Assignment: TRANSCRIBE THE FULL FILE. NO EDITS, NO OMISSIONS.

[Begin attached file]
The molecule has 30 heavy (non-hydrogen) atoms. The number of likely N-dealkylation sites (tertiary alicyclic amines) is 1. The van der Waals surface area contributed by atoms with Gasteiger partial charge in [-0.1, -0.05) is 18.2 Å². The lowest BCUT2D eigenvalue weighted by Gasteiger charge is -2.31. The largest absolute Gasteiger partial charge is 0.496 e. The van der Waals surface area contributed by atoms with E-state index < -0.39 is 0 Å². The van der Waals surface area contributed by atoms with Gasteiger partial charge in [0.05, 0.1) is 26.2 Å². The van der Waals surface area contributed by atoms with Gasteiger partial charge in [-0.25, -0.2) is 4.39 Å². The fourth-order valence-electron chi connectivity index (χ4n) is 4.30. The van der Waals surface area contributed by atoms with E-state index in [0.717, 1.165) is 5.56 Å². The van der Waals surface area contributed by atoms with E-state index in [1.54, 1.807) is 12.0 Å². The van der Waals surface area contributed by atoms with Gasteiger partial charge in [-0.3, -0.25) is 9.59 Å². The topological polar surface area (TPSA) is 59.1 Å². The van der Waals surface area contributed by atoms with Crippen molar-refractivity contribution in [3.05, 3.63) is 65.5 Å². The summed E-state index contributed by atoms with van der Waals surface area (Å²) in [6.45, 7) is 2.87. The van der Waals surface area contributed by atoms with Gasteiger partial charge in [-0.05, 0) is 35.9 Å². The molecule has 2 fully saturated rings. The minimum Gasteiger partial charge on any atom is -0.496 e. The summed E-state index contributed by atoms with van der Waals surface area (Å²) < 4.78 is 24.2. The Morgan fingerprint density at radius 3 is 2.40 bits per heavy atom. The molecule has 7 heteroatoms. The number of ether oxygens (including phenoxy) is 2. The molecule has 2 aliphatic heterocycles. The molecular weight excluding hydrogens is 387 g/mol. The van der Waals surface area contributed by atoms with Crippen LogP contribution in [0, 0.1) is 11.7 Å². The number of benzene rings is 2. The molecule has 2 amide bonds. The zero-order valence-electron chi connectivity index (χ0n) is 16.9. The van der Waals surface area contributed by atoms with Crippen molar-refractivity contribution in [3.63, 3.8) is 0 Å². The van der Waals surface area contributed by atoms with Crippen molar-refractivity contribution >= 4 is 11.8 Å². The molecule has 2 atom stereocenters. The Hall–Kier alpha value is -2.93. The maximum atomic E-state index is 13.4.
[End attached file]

The molecule has 30 heavy (non-hydrogen) atoms. The number of likely N-dealkylation sites (tertiary alicyclic amines) is 1. The van der Waals surface area contributed by atoms with Gasteiger partial charge in [-0.1, -0.05) is 18.2 Å². The lowest BCUT2D eigenvalue weighted by Gasteiger charge is -2.31. The largest absolute Gasteiger partial charge is 0.496 e. The van der Waals surface area contributed by atoms with E-state index < -0.39 is 0 Å². The van der Waals surface area contributed by atoms with Gasteiger partial charge in [0.05, 0.1) is 26.2 Å². The van der Waals surface area contributed by atoms with Gasteiger partial charge in [-0.25, -0.2) is 4.39 Å². The fourth-order valence-electron chi connectivity index (χ4n) is 4.30. The van der Waals surface area contributed by atoms with E-state index in [0.717, 1.165) is 5.56 Å². The van der Waals surface area contributed by atoms with E-state index in [1.54, 1.807) is 12.0 Å². The van der Waals surface area contributed by atoms with Gasteiger partial charge in [-0.3, -0.25) is 9.59 Å². The topological polar surface area (TPSA) is 59.1 Å². The van der Waals surface area contributed by atoms with Crippen molar-refractivity contribution in [3.05, 3.63) is 65.5 Å². The summed E-state index contributed by atoms with van der Waals surface area (Å²) in [6.45, 7) is 2.87. The van der Waals surface area contributed by atoms with Gasteiger partial charge in [-0.05, 0) is 35.9 Å². The molecule has 2 fully saturated rings. The minimum Gasteiger partial charge on any atom is -0.496 e. The summed E-state index contributed by atoms with van der Waals surface area (Å²) < 4.78 is 24.2. The Morgan fingerprint density at radius 3 is 2.40 bits per heavy atom. The molecule has 7 heteroatoms. The number of ether oxygens (including phenoxy) is 2. The molecule has 2 aliphatic heterocycles. The molecular weight excluding hydrogens is 387 g/mol. The van der Waals surface area contributed by atoms with Crippen LogP contribution in [0, 0.1) is 11.7 Å². The number of benzene rings is 2. The molecule has 2 amide bonds. The zero-order valence-electron chi connectivity index (χ0n) is 16.9. The van der Waals surface area contributed by atoms with Crippen molar-refractivity contribution in [3.63, 3.8) is 0 Å². The van der Waals surface area contributed by atoms with Crippen molar-refractivity contribution >= 4 is 11.8 Å². The molecule has 2 atom stereocenters. The Hall–Kier alpha value is -2.93. The maximum atomic E-state index is 13.4.